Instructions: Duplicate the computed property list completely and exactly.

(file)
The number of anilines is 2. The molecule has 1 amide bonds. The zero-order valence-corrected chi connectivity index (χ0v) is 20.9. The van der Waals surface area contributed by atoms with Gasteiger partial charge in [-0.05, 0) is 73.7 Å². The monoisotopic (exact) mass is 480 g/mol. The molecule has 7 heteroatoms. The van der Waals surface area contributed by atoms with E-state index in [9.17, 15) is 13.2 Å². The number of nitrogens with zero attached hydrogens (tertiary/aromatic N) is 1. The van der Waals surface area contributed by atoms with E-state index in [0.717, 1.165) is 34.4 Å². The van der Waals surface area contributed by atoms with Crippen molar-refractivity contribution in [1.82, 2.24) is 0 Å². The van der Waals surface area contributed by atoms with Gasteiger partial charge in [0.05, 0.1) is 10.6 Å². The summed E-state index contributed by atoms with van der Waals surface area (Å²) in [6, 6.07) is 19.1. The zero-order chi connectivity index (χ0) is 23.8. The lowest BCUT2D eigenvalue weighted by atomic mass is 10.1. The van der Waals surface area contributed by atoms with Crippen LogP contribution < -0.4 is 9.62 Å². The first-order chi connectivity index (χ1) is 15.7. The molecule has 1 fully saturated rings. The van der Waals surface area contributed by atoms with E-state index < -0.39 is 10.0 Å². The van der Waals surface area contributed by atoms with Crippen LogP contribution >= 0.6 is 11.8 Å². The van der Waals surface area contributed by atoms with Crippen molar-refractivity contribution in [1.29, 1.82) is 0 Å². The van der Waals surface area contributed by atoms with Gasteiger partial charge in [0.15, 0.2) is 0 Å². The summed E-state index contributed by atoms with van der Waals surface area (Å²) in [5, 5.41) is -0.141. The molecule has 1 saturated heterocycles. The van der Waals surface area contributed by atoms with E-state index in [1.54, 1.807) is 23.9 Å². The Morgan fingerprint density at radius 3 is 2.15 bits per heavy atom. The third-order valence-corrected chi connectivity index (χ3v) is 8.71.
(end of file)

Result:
The number of anilines is 2. The molecule has 1 amide bonds. The zero-order valence-corrected chi connectivity index (χ0v) is 20.9. The van der Waals surface area contributed by atoms with Gasteiger partial charge in [-0.05, 0) is 73.7 Å². The monoisotopic (exact) mass is 480 g/mol. The molecule has 7 heteroatoms. The van der Waals surface area contributed by atoms with E-state index in [9.17, 15) is 13.2 Å². The number of nitrogens with zero attached hydrogens (tertiary/aromatic N) is 1. The van der Waals surface area contributed by atoms with E-state index in [0.717, 1.165) is 34.4 Å². The van der Waals surface area contributed by atoms with Crippen molar-refractivity contribution in [1.82, 2.24) is 0 Å². The van der Waals surface area contributed by atoms with Gasteiger partial charge in [0.05, 0.1) is 10.6 Å². The summed E-state index contributed by atoms with van der Waals surface area (Å²) in [6, 6.07) is 19.1. The zero-order chi connectivity index (χ0) is 23.8. The lowest BCUT2D eigenvalue weighted by atomic mass is 10.1. The van der Waals surface area contributed by atoms with Crippen LogP contribution < -0.4 is 9.62 Å². The first-order chi connectivity index (χ1) is 15.7. The molecule has 1 fully saturated rings. The van der Waals surface area contributed by atoms with E-state index < -0.39 is 10.0 Å². The van der Waals surface area contributed by atoms with Crippen LogP contribution >= 0.6 is 11.8 Å². The van der Waals surface area contributed by atoms with Crippen molar-refractivity contribution in [1.29, 1.82) is 0 Å². The van der Waals surface area contributed by atoms with Gasteiger partial charge in [0.15, 0.2) is 0 Å². The summed E-state index contributed by atoms with van der Waals surface area (Å²) in [5, 5.41) is -0.141. The molecule has 1 saturated heterocycles. The van der Waals surface area contributed by atoms with E-state index in [1.54, 1.807) is 23.9 Å². The Morgan fingerprint density at radius 3 is 2.15 bits per heavy atom. The third-order valence-corrected chi connectivity index (χ3v) is 8.71.